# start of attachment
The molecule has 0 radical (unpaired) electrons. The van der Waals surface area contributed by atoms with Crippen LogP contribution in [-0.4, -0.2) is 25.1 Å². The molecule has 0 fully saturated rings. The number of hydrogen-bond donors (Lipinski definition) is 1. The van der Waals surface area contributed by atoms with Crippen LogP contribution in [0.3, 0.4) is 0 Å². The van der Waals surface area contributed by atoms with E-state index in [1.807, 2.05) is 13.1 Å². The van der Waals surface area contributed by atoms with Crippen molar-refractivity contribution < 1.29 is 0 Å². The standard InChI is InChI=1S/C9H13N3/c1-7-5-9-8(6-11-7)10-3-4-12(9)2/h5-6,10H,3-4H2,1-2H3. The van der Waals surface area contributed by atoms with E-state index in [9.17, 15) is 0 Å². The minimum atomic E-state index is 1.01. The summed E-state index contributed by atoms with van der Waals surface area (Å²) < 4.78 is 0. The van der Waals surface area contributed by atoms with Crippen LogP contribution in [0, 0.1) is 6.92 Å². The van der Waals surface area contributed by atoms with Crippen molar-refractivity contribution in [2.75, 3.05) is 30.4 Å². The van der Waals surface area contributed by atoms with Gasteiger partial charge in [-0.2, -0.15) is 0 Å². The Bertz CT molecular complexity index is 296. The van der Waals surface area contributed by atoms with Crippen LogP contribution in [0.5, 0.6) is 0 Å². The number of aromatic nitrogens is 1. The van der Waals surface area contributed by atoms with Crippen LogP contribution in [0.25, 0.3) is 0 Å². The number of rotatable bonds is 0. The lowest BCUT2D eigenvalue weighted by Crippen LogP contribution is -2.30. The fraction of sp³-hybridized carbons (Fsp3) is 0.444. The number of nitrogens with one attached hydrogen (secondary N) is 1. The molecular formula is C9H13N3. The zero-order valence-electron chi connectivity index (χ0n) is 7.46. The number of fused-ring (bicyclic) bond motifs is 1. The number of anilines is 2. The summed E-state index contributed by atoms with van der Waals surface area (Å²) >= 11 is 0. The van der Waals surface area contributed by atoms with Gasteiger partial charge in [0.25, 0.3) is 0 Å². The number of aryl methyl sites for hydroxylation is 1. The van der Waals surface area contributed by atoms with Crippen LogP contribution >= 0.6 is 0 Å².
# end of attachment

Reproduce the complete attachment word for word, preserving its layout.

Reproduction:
The molecule has 0 radical (unpaired) electrons. The van der Waals surface area contributed by atoms with Crippen LogP contribution in [-0.4, -0.2) is 25.1 Å². The molecule has 0 fully saturated rings. The number of hydrogen-bond donors (Lipinski definition) is 1. The van der Waals surface area contributed by atoms with Crippen LogP contribution in [0.3, 0.4) is 0 Å². The van der Waals surface area contributed by atoms with E-state index in [1.807, 2.05) is 13.1 Å². The van der Waals surface area contributed by atoms with Crippen molar-refractivity contribution < 1.29 is 0 Å². The standard InChI is InChI=1S/C9H13N3/c1-7-5-9-8(6-11-7)10-3-4-12(9)2/h5-6,10H,3-4H2,1-2H3. The van der Waals surface area contributed by atoms with E-state index in [9.17, 15) is 0 Å². The minimum atomic E-state index is 1.01. The summed E-state index contributed by atoms with van der Waals surface area (Å²) < 4.78 is 0. The van der Waals surface area contributed by atoms with Crippen LogP contribution in [0, 0.1) is 6.92 Å². The van der Waals surface area contributed by atoms with Crippen molar-refractivity contribution in [2.75, 3.05) is 30.4 Å². The van der Waals surface area contributed by atoms with Gasteiger partial charge in [-0.2, -0.15) is 0 Å². The Bertz CT molecular complexity index is 296. The van der Waals surface area contributed by atoms with Crippen LogP contribution in [0.5, 0.6) is 0 Å². The number of aromatic nitrogens is 1. The van der Waals surface area contributed by atoms with Crippen LogP contribution in [0.25, 0.3) is 0 Å². The number of rotatable bonds is 0. The lowest BCUT2D eigenvalue weighted by Crippen LogP contribution is -2.30. The fraction of sp³-hybridized carbons (Fsp3) is 0.444. The number of nitrogens with one attached hydrogen (secondary N) is 1. The molecular formula is C9H13N3. The zero-order valence-electron chi connectivity index (χ0n) is 7.46. The number of fused-ring (bicyclic) bond motifs is 1. The number of anilines is 2. The summed E-state index contributed by atoms with van der Waals surface area (Å²) >= 11 is 0. The van der Waals surface area contributed by atoms with Gasteiger partial charge in [0.25, 0.3) is 0 Å². The number of aryl methyl sites for hydroxylation is 1. The van der Waals surface area contributed by atoms with Crippen LogP contribution >= 0.6 is 0 Å².